“So the promise is received by faith. It is given as a free gift. And we are all certain to receive it, whether or not we live according to the law of Moses, if we have faith like Abraham’s. For Abraham is the father of all who believe. That is what the Scriptures mean when God told him, “I have made you the father of many nations.” This happened because Abraham believed in the God who brings the dead back to life and who creates new things out of nothing.”
Romans 4:16-17 NLT
Paul couldn’t be clearer. His unequivocal statement was that all who have faith in God will receive, as a free gift, God’s promise. And it didn’t matter whether or not those reading his letter were trying to “live according to the Law of Moses”. They just needed to “have faith like Abraham’s”. We all love a free gift, don’t we? The trouble is that in our materialistic society we associate gifts with a physical item, such as a camera or a watch. A gadget or an item of clothing. But in the Kingdom of God, free gifts are spiritual. Gifts like eternal life, joy and peace. In 2 Peter 1:4-5a we read, “And because of his glory and excellence, he has given us great and precious promises. These are the promises that enable you to share his divine nature and escape the world’s corruption caused by human desires. In view of all this, make every effort to respond to God’s promises …”
Peter wrote that with God’s promises we can live a life free of sin. Free of being corrupted by the world around us. And by doing so we enjoy a share in God Himself. But God’s Spirit can’t live within us if we are riddled by sin. Peter wrote that these free gifts, God’s promises, are precious. They are more valuable than any worldly gift that comes our way. There are many stories about rich and powerful men and women who lack the peace of mind to be able to enjoy what they have. Their personal lives are a mess, and their wealth has lost its shine. Some years ago I visited a house occupied by a couple who had received a modest lottery win. But their life had deteriorated because of it; they had lapsed in drunkenness and ill health. In the end, money had bought them anything except happiness.
In Ecclesiastes 2, the philosopher, probably Solomon, muses over the frustrations of chasing pleasure in a worldly environment. He starts off the chapter by writing, “I said to myself, “Come on, let’s try pleasure. Let’s look for the ‘good things’ in life.” But I found that this, too, was meaningless. So I said, “Laughter is silly. What good does it do to seek pleasure?”” (Ecclesiastes 2:1-2). Solomon was a rich king, with many wives and much in the way of possessions, but here he is mourning that true peace of mind was eluding him. In verse 8 he concludes, “… I had everything a man could desire!” But it wasn’t enough. In Ecclesiastes 2:10-11 he wrote, “Anything I wanted, I would take. I denied myself no pleasure. I even found great pleasure in hard work, a reward for all my labours. But as I looked at everything I had worked so hard to accomplish, it was all so meaningless—like chasing the wind. There was nothing really worthwhile anywhere“. Perhaps possessions had introduced him to depression.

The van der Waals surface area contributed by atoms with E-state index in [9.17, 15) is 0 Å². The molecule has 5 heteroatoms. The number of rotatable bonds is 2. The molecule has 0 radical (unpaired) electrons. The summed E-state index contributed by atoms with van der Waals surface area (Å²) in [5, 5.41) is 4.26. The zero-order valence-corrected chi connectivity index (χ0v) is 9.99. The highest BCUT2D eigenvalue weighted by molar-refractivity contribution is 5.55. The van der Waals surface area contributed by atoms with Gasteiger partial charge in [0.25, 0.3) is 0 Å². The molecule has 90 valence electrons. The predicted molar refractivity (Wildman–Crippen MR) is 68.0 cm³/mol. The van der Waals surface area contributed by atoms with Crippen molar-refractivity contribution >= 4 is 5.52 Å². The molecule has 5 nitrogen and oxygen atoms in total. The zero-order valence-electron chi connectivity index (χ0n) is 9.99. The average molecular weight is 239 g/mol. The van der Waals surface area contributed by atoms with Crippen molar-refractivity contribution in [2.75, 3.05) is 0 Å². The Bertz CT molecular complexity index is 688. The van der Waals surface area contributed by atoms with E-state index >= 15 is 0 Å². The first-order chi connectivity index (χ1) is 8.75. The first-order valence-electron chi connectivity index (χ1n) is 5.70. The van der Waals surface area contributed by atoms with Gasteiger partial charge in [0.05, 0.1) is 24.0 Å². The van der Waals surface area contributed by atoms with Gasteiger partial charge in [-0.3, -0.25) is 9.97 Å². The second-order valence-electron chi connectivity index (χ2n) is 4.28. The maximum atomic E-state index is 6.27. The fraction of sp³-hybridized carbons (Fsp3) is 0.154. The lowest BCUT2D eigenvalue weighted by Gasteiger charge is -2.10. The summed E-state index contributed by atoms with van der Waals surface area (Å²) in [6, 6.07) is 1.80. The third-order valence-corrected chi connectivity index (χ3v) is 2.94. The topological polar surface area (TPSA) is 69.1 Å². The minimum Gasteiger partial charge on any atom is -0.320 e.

But in the Kingdom of God, different principles come into play. Psalm 1:1-2, “Oh, the joys of those who do not follow the advice of the wicked, or stand around with sinners, or join in with mockers. But they delight in the law of the Lord, meditating on it day and night“. At first sight, meditating on the “law of the Lord” day and night would seem to be a bit of a trial. But meditation encompasses far more than sitting in a corner with a scroll containing the ten commandments. It is a lifestyle in which God’s principles become the very centre of who we are. And in the process, God’s presence within us grows more and more. And, financially, it hasn’t cost us anything. It’s all about God and His free gifts. And the benefits keep on coming, throughout this life and into eternity. How awesome is that?
Dear Father God. We are so grateful for the gifts You have so freely given us. And keep on giving us day by day. Please help us to put them to good use. In Jesus’ name. Amen.